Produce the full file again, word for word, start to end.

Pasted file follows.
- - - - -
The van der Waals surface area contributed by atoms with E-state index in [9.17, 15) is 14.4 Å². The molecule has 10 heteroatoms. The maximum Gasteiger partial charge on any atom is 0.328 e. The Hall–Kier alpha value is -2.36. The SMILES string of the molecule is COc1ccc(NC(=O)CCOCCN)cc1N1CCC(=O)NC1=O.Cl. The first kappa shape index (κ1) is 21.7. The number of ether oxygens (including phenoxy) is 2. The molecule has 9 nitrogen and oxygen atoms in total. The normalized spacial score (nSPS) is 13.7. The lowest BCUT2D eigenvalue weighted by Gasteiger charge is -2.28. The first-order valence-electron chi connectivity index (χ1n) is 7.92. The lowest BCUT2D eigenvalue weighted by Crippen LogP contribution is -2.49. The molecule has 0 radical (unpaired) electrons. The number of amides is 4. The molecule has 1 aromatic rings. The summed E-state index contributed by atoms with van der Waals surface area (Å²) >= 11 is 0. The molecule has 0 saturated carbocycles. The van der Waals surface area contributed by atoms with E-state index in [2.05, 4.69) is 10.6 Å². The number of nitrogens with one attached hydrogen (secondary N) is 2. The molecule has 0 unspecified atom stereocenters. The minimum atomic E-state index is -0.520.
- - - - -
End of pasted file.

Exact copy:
The van der Waals surface area contributed by atoms with E-state index in [9.17, 15) is 14.4 Å². The molecule has 10 heteroatoms. The maximum Gasteiger partial charge on any atom is 0.328 e. The Hall–Kier alpha value is -2.36. The SMILES string of the molecule is COc1ccc(NC(=O)CCOCCN)cc1N1CCC(=O)NC1=O.Cl. The first kappa shape index (κ1) is 21.7. The number of ether oxygens (including phenoxy) is 2. The molecule has 9 nitrogen and oxygen atoms in total. The normalized spacial score (nSPS) is 13.7. The lowest BCUT2D eigenvalue weighted by Gasteiger charge is -2.28. The first-order valence-electron chi connectivity index (χ1n) is 7.92. The lowest BCUT2D eigenvalue weighted by Crippen LogP contribution is -2.49. The molecule has 0 radical (unpaired) electrons. The number of amides is 4. The molecule has 1 aromatic rings. The summed E-state index contributed by atoms with van der Waals surface area (Å²) >= 11 is 0. The molecule has 0 saturated carbocycles. The van der Waals surface area contributed by atoms with E-state index in [2.05, 4.69) is 10.6 Å². The number of nitrogens with one attached hydrogen (secondary N) is 2. The molecule has 0 unspecified atom stereocenters. The minimum atomic E-state index is -0.520.